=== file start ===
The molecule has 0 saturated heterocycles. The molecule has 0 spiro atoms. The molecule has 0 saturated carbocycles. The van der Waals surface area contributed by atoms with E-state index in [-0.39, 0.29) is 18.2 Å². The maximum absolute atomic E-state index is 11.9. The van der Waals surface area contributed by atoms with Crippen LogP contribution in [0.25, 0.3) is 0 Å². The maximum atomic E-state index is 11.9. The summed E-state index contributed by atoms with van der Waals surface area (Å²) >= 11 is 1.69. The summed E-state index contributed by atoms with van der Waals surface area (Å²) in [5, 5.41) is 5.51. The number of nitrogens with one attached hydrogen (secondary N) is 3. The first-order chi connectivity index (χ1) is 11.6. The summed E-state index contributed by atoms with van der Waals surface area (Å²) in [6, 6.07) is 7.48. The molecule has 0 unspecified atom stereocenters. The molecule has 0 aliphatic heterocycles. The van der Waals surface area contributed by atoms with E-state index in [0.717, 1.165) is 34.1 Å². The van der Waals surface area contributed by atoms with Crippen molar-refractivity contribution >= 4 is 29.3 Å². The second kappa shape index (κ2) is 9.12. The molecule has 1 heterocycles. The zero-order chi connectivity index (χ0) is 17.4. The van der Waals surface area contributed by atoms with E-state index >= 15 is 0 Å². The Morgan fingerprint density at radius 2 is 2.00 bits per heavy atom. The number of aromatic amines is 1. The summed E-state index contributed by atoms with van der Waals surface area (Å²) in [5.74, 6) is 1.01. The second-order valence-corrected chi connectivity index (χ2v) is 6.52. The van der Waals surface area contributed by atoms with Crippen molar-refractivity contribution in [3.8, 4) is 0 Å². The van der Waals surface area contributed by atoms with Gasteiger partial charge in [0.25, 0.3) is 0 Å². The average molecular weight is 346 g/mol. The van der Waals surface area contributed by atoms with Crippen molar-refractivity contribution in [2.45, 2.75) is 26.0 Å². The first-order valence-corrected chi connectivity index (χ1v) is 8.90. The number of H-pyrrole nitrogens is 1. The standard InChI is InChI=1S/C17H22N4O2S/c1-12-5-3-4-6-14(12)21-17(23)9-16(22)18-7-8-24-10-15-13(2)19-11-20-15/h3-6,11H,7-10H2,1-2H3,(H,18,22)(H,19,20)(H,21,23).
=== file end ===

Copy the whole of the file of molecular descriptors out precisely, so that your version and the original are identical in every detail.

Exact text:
The molecule has 0 saturated heterocycles. The molecule has 0 spiro atoms. The molecule has 0 saturated carbocycles. The van der Waals surface area contributed by atoms with E-state index in [-0.39, 0.29) is 18.2 Å². The maximum absolute atomic E-state index is 11.9. The van der Waals surface area contributed by atoms with Crippen LogP contribution in [0.25, 0.3) is 0 Å². The maximum atomic E-state index is 11.9. The summed E-state index contributed by atoms with van der Waals surface area (Å²) >= 11 is 1.69. The summed E-state index contributed by atoms with van der Waals surface area (Å²) in [5, 5.41) is 5.51. The number of nitrogens with one attached hydrogen (secondary N) is 3. The first-order chi connectivity index (χ1) is 11.6. The summed E-state index contributed by atoms with van der Waals surface area (Å²) in [6, 6.07) is 7.48. The molecule has 0 unspecified atom stereocenters. The molecule has 0 aliphatic heterocycles. The van der Waals surface area contributed by atoms with E-state index in [0.717, 1.165) is 34.1 Å². The van der Waals surface area contributed by atoms with Crippen molar-refractivity contribution >= 4 is 29.3 Å². The second kappa shape index (κ2) is 9.12. The molecule has 1 heterocycles. The zero-order chi connectivity index (χ0) is 17.4. The van der Waals surface area contributed by atoms with E-state index >= 15 is 0 Å². The Morgan fingerprint density at radius 2 is 2.00 bits per heavy atom. The number of aromatic amines is 1. The summed E-state index contributed by atoms with van der Waals surface area (Å²) in [5.74, 6) is 1.01. The second-order valence-corrected chi connectivity index (χ2v) is 6.52. The van der Waals surface area contributed by atoms with Crippen molar-refractivity contribution in [3.8, 4) is 0 Å². The van der Waals surface area contributed by atoms with Gasteiger partial charge in [0.25, 0.3) is 0 Å². The average molecular weight is 346 g/mol. The van der Waals surface area contributed by atoms with Crippen molar-refractivity contribution in [2.45, 2.75) is 26.0 Å². The first-order valence-corrected chi connectivity index (χ1v) is 8.90. The number of H-pyrrole nitrogens is 1. The standard InChI is InChI=1S/C17H22N4O2S/c1-12-5-3-4-6-14(12)21-17(23)9-16(22)18-7-8-24-10-15-13(2)19-11-20-15/h3-6,11H,7-10H2,1-2H3,(H,18,22)(H,19,20)(H,21,23).